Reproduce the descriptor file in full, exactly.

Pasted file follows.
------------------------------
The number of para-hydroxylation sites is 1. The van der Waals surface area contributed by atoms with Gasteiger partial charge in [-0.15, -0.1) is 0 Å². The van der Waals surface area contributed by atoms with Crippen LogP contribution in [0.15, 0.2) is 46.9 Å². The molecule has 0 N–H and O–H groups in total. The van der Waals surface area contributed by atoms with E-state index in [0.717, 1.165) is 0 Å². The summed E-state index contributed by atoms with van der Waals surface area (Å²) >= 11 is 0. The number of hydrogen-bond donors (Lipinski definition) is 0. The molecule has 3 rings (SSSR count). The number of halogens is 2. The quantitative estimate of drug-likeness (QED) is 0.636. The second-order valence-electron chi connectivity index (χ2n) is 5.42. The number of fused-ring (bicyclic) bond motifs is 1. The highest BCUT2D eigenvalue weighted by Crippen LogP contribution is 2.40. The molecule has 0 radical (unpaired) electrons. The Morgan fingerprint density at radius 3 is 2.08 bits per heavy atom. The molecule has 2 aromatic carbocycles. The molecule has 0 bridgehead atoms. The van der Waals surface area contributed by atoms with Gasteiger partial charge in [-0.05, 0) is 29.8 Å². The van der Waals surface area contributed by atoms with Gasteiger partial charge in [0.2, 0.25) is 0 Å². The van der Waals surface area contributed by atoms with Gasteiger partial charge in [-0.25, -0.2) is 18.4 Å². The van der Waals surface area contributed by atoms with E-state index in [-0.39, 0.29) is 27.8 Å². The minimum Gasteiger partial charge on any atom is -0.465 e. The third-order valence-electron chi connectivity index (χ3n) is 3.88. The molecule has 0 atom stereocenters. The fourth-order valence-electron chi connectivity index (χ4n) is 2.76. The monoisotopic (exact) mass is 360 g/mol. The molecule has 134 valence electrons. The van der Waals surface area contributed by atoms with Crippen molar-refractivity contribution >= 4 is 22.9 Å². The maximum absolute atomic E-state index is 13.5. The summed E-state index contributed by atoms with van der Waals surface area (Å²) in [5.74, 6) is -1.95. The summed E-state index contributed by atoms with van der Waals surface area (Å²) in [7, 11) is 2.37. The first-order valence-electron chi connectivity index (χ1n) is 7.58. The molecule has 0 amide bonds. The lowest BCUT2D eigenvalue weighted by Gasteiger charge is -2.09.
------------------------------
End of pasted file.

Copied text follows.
The number of para-hydroxylation sites is 1. The van der Waals surface area contributed by atoms with Gasteiger partial charge in [-0.15, -0.1) is 0 Å². The van der Waals surface area contributed by atoms with Crippen LogP contribution in [0.15, 0.2) is 46.9 Å². The molecule has 0 N–H and O–H groups in total. The van der Waals surface area contributed by atoms with E-state index in [0.717, 1.165) is 0 Å². The summed E-state index contributed by atoms with van der Waals surface area (Å²) >= 11 is 0. The number of hydrogen-bond donors (Lipinski definition) is 0. The molecule has 3 rings (SSSR count). The number of halogens is 2. The quantitative estimate of drug-likeness (QED) is 0.636. The second-order valence-electron chi connectivity index (χ2n) is 5.42. The number of fused-ring (bicyclic) bond motifs is 1. The highest BCUT2D eigenvalue weighted by Crippen LogP contribution is 2.40. The molecule has 0 radical (unpaired) electrons. The Morgan fingerprint density at radius 3 is 2.08 bits per heavy atom. The molecule has 2 aromatic carbocycles. The molecule has 0 bridgehead atoms. The van der Waals surface area contributed by atoms with Gasteiger partial charge in [-0.05, 0) is 29.8 Å². The van der Waals surface area contributed by atoms with Gasteiger partial charge in [0.2, 0.25) is 0 Å². The van der Waals surface area contributed by atoms with Gasteiger partial charge in [-0.25, -0.2) is 18.4 Å². The van der Waals surface area contributed by atoms with E-state index in [-0.39, 0.29) is 27.8 Å². The minimum Gasteiger partial charge on any atom is -0.465 e. The third-order valence-electron chi connectivity index (χ3n) is 3.88. The molecule has 0 atom stereocenters. The fourth-order valence-electron chi connectivity index (χ4n) is 2.76. The monoisotopic (exact) mass is 360 g/mol. The molecule has 134 valence electrons. The van der Waals surface area contributed by atoms with Crippen molar-refractivity contribution >= 4 is 22.9 Å². The maximum absolute atomic E-state index is 13.5. The summed E-state index contributed by atoms with van der Waals surface area (Å²) in [5.74, 6) is -1.95. The summed E-state index contributed by atoms with van der Waals surface area (Å²) in [7, 11) is 2.37. The first-order valence-electron chi connectivity index (χ1n) is 7.58. The molecule has 0 amide bonds. The lowest BCUT2D eigenvalue weighted by Gasteiger charge is -2.09.